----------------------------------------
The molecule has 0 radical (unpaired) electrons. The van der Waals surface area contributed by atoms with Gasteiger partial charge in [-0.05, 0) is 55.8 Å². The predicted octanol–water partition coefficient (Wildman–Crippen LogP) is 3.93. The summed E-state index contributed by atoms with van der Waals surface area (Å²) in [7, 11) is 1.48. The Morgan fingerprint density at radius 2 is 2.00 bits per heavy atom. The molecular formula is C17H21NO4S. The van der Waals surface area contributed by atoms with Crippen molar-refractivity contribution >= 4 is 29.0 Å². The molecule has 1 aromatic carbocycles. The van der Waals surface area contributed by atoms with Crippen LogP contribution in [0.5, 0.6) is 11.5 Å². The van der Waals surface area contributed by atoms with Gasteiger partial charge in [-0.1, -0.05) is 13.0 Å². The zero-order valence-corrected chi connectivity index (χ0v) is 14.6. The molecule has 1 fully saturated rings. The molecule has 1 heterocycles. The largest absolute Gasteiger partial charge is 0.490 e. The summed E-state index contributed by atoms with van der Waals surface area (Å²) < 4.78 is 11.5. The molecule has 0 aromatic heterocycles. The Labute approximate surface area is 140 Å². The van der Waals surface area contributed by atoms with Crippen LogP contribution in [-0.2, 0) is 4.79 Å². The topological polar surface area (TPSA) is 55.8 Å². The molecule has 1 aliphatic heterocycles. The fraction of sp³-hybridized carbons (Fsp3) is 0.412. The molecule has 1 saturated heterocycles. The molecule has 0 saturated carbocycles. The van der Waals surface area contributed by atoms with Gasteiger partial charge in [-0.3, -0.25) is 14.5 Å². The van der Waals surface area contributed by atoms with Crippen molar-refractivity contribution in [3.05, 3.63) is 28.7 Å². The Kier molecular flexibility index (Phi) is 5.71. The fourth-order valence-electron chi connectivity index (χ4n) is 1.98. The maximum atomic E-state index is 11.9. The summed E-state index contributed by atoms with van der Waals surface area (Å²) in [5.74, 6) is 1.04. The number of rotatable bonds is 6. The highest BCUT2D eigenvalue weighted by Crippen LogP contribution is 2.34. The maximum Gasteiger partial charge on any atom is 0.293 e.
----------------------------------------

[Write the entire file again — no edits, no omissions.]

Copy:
The molecule has 0 radical (unpaired) electrons. The van der Waals surface area contributed by atoms with Gasteiger partial charge in [-0.05, 0) is 55.8 Å². The predicted octanol–water partition coefficient (Wildman–Crippen LogP) is 3.93. The summed E-state index contributed by atoms with van der Waals surface area (Å²) in [7, 11) is 1.48. The Morgan fingerprint density at radius 2 is 2.00 bits per heavy atom. The molecular formula is C17H21NO4S. The van der Waals surface area contributed by atoms with Crippen molar-refractivity contribution >= 4 is 29.0 Å². The molecule has 1 aromatic carbocycles. The van der Waals surface area contributed by atoms with Crippen LogP contribution in [0.5, 0.6) is 11.5 Å². The van der Waals surface area contributed by atoms with Gasteiger partial charge in [-0.1, -0.05) is 13.0 Å². The zero-order valence-corrected chi connectivity index (χ0v) is 14.6. The molecule has 1 fully saturated rings. The molecule has 1 heterocycles. The largest absolute Gasteiger partial charge is 0.490 e. The summed E-state index contributed by atoms with van der Waals surface area (Å²) < 4.78 is 11.5. The molecule has 0 aromatic heterocycles. The Labute approximate surface area is 140 Å². The van der Waals surface area contributed by atoms with Crippen LogP contribution in [-0.2, 0) is 4.79 Å². The topological polar surface area (TPSA) is 55.8 Å². The molecule has 1 aliphatic heterocycles. The fraction of sp³-hybridized carbons (Fsp3) is 0.412. The molecule has 1 saturated heterocycles. The molecule has 0 saturated carbocycles. The van der Waals surface area contributed by atoms with Gasteiger partial charge in [-0.3, -0.25) is 14.5 Å². The van der Waals surface area contributed by atoms with Crippen molar-refractivity contribution in [3.05, 3.63) is 28.7 Å². The Kier molecular flexibility index (Phi) is 5.71. The fourth-order valence-electron chi connectivity index (χ4n) is 1.98. The maximum atomic E-state index is 11.9. The summed E-state index contributed by atoms with van der Waals surface area (Å²) in [5.74, 6) is 1.04. The number of rotatable bonds is 6. The highest BCUT2D eigenvalue weighted by Crippen LogP contribution is 2.34. The maximum Gasteiger partial charge on any atom is 0.293 e.